Lamp and Static Electricity – Part 2

So my previous blog entry generated quite some buzz, mostly about my facial hair. But Xyon and I discussed it for some time and it might have to do with induction, because there is a metallic bar the runs below the lamp underneath the desk. I’ve taken a picture to show it in more detail:

lamp and glass desk

As you can see, nothing is really touching the lamp and the lamp sits firmly on the glass desk. The only metallic parts of the desk is the frame and the keyboard tray. The electric cord is insulated and connects directly into a surge protector below. We thought maybe the static electricity jumped from the metallic bar below, through the glass, and into the lamp.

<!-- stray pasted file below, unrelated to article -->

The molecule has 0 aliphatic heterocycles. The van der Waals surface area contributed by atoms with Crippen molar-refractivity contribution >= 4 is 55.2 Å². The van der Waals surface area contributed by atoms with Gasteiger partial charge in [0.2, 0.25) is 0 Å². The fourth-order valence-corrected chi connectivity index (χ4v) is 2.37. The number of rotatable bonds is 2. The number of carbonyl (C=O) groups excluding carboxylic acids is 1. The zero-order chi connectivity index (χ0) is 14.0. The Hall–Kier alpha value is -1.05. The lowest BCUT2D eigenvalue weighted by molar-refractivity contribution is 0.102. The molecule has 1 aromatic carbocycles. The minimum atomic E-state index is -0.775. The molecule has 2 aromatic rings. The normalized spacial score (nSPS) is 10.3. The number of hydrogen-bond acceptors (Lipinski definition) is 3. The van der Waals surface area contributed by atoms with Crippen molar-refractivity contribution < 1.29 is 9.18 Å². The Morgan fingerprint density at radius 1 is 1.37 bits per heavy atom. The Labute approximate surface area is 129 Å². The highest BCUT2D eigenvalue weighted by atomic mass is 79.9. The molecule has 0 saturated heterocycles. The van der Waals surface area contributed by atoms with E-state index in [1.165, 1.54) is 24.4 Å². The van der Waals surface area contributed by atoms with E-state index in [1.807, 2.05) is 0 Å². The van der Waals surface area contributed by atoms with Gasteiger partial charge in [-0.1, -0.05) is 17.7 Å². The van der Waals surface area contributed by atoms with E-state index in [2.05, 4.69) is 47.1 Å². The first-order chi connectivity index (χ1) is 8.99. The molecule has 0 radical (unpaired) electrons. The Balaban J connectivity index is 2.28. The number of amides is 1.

On Howstuffworks, they have an article on How do touch-sensitive lamps work? They suggest 3 methods on how touch sensitive lamps work:

  • Temperature
  • Resistance
  • Radio reception

However, none of those methods really explain how static electricity turned it on. I’m really tempted to take apart my lamp now to figure out what’s going on.

Update: I knew there was a few things I forgot to mention.

The trick isn’t limited to just my keyboard tray. I can touch any metallic part of the desk (such as the the legs) with static electricity and it has the same effects on the lamp. However, touching the glass doesn’t have any effects. I guess the static electricity in that case never leaves me.

I also found out it was less painful to use my toe/feet to transfer the static electricity. It didn’t really hurt my fingers/hands, but I definitely felt something strong when using my fingers. Maybe the skin on my toes are just thicker or maybe my nerves down there aren’t as sensitive, but I hardly feel anything when using my feet.

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